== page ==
The Pharmaceutical Research and Manufacturers of America (PhRMA) released yet another report designed to obfuscate the issue of sky-rocketing drug prices. Once again, PhRMA turned its sights on hospitals in just another example of PhRMA choosing to blame others rather than looking inward at the double-digit profits its members enjoy at the expense of patients and the providers who serve them. In a two and a half page “full analysis,” paid for by PhRMA, The Moran Group supposedly examined how much hospitals spend to acquire a drug, how much hospitals charge commercial payers for those drugs, and what those payers ultimately reimburse hospitals for drugs. Among other flaws, the study admits that it actually “estimated” hospital’s acquisition costs, the primary data point in determining the difference between what a hospital spends to acquire a drug and what it is reimbursed upon administering the drug.
The study contains several other gaps that make it impossible to draw firm conclusions or replicate their analysis. First, PhRMA’s bold assertions that hospitals are being paid more than two and a half times the cost of a drug are based on an analysis of just 20 drugs. Shockingly, none of these drugs are identified by name, which prevents further evaluation of these assertions. Without knowing which drugs were evaluated, we cannot know whether their estimates of acquisition price are accurate or whether the estimates are representative across all hospital drug purchases. The analysis does not attempt to give a complete picture by estimating an aggregate cost-to-charge or cost-to-reimbursement ratio.
In contrast, The NORC at the University of Chicago last year found that hospitals experienced significant increases in drug spending specifically because of rising drug prices. This study looked at both a subset of 26 drugs, all of which were identified in the report, as well as aggregate inpatient drug spending. The study not only identified a number of drugs where the unit price increased by more than 100 percent from FY 2013 to FY 2015, it also showed that, in aggregate, total inpatient drug spending in hospitals increased 38.7 percent on a per admission basis during that same two-year period. One of its primary findings – that continued growth in drug spending is a result of growing drug prices – is supported by other research, including that conducted by the Altarum Institute. In the Institute’s Price Brief for August 2017, it notes that “…the annual price growth for prescription drugs, at 2.5 percent, was the fastest growing category.” In contrast, Altarum found that hospital price growth was half that of the drug industry during the same period.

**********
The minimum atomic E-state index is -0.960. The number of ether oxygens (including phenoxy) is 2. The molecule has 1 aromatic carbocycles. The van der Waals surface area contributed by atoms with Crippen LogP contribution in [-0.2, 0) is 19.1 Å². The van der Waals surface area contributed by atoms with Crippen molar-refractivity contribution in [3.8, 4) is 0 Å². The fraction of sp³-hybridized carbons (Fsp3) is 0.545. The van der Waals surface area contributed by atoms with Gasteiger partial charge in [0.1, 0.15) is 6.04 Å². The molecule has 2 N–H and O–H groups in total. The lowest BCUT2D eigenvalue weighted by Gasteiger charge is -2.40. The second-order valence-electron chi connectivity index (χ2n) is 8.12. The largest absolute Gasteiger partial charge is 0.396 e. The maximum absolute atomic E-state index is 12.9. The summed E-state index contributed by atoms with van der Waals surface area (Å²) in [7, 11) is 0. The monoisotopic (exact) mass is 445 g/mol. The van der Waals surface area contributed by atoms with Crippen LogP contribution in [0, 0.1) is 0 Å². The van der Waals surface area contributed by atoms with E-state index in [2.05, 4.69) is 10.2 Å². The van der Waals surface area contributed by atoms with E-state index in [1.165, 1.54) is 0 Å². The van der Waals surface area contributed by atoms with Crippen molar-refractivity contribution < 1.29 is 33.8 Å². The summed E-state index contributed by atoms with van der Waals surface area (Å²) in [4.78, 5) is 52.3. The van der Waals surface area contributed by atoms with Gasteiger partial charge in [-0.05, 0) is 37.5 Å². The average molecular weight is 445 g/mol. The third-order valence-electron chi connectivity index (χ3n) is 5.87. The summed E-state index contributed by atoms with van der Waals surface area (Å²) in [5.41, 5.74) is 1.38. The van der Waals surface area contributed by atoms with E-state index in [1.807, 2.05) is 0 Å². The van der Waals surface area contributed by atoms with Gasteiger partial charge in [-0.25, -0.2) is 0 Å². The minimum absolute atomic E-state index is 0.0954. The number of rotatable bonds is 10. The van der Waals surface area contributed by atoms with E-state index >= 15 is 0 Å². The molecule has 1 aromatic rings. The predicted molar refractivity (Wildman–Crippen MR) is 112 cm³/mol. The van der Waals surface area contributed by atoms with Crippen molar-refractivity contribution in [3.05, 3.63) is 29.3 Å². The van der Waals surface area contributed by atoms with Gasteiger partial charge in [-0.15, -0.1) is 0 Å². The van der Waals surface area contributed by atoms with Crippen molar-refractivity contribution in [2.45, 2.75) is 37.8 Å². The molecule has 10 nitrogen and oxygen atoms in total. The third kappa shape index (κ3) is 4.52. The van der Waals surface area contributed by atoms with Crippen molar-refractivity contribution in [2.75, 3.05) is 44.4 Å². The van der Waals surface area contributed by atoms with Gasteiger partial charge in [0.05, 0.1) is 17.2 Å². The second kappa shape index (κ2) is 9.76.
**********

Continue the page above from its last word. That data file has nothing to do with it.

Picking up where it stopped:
One reason why drug prices can grow so much faster than other health sectors is that the pharmaceutical industry is not subject to these same restraints on pricing and reimbursement as other providers. The vast majority of services that hospitals and health systems provide to patients are reimbursed under fixed prices that pay less than the cost of care. For example, both Medicare and Medicaid pay less than the actual cost of providing care, leaving hospitals with a reimbursement shortfall from a large portion of the services provided.
Hospitals, and the clinicians who work in them, know firsthand the lifesaving potential of drug therapies. Instead of simply pointing fingers, the AHA continues to work to develop real solutions to protect access to these therapies by addressing the high costs that have created barriers for patients and the entire health care system. We urge PhRMA to do the same.
 The NORC at the University of Chicago, “Trends in Hospital Inpatient Drug Costs: Issues and Challenges,” October 11, 2016; accessed at: http://www.aha.org/content/16/aha-fah-rx-report.pdf.
 Altarum’s Center for Sustainable Health Spending, “Health Sector Economic Indicators: Price Brief,” October 11, 2017; accessed at: https://altarum.org/sites/default/files/uploaded-related-files/CSHS-Price-Brief_October_2017.pdf